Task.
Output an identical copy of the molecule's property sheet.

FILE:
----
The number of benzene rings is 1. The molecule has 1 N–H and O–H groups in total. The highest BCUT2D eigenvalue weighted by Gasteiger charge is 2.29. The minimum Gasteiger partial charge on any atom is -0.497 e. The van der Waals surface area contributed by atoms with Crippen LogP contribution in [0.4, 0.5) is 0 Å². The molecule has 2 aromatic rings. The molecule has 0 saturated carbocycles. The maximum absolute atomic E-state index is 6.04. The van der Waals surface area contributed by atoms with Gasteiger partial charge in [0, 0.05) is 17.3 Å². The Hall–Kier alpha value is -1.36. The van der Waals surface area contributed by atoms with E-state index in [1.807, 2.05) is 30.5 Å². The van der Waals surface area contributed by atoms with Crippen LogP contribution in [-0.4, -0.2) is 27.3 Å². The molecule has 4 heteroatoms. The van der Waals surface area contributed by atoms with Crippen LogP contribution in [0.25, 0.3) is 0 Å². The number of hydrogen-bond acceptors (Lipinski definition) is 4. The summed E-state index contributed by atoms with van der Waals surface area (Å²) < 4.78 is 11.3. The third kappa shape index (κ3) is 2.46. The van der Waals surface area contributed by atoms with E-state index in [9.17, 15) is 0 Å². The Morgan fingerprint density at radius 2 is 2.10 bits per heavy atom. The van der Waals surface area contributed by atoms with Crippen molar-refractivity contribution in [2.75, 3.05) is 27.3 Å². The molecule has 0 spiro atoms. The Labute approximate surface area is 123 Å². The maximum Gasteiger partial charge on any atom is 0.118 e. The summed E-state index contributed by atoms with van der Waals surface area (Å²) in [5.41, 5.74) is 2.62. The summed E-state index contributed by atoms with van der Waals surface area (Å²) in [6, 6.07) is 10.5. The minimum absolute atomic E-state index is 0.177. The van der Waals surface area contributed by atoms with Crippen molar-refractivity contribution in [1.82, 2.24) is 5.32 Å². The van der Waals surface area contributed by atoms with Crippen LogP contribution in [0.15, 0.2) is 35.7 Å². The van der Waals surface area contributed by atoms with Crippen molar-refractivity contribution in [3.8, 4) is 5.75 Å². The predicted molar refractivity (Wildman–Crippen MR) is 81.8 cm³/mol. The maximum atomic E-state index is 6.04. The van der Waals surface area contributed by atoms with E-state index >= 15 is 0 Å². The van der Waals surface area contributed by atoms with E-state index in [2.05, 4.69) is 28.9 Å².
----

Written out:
The number of benzene rings is 1. The molecule has 1 N–H and O–H groups in total. The highest BCUT2D eigenvalue weighted by Gasteiger charge is 2.29. The minimum Gasteiger partial charge on any atom is -0.497 e. The van der Waals surface area contributed by atoms with Crippen LogP contribution in [0.4, 0.5) is 0 Å². The molecule has 2 aromatic rings. The molecule has 0 saturated carbocycles. The maximum absolute atomic E-state index is 6.04. The van der Waals surface area contributed by atoms with Gasteiger partial charge in [0, 0.05) is 17.3 Å². The Hall–Kier alpha value is -1.36. The van der Waals surface area contributed by atoms with E-state index in [1.807, 2.05) is 30.5 Å². The van der Waals surface area contributed by atoms with Crippen LogP contribution in [-0.4, -0.2) is 27.3 Å². The molecule has 4 heteroatoms. The van der Waals surface area contributed by atoms with Crippen LogP contribution in [0.25, 0.3) is 0 Å². The number of hydrogen-bond acceptors (Lipinski definition) is 4. The summed E-state index contributed by atoms with van der Waals surface area (Å²) < 4.78 is 11.3. The third kappa shape index (κ3) is 2.46. The van der Waals surface area contributed by atoms with E-state index in [9.17, 15) is 0 Å². The Morgan fingerprint density at radius 2 is 2.10 bits per heavy atom. The van der Waals surface area contributed by atoms with Crippen molar-refractivity contribution in [2.75, 3.05) is 27.3 Å². The molecule has 0 spiro atoms. The Labute approximate surface area is 123 Å². The maximum Gasteiger partial charge on any atom is 0.118 e. The summed E-state index contributed by atoms with van der Waals surface area (Å²) in [5.41, 5.74) is 2.62. The summed E-state index contributed by atoms with van der Waals surface area (Å²) in [6, 6.07) is 10.5. The minimum absolute atomic E-state index is 0.177. The van der Waals surface area contributed by atoms with Crippen molar-refractivity contribution in [1.82, 2.24) is 5.32 Å². The van der Waals surface area contributed by atoms with Crippen LogP contribution in [0.15, 0.2) is 35.7 Å². The van der Waals surface area contributed by atoms with Crippen molar-refractivity contribution in [3.8, 4) is 5.75 Å². The predicted molar refractivity (Wildman–Crippen MR) is 81.8 cm³/mol. The maximum atomic E-state index is 6.04. The van der Waals surface area contributed by atoms with E-state index >= 15 is 0 Å². The van der Waals surface area contributed by atoms with E-state index in [2.05, 4.69) is 28.9 Å².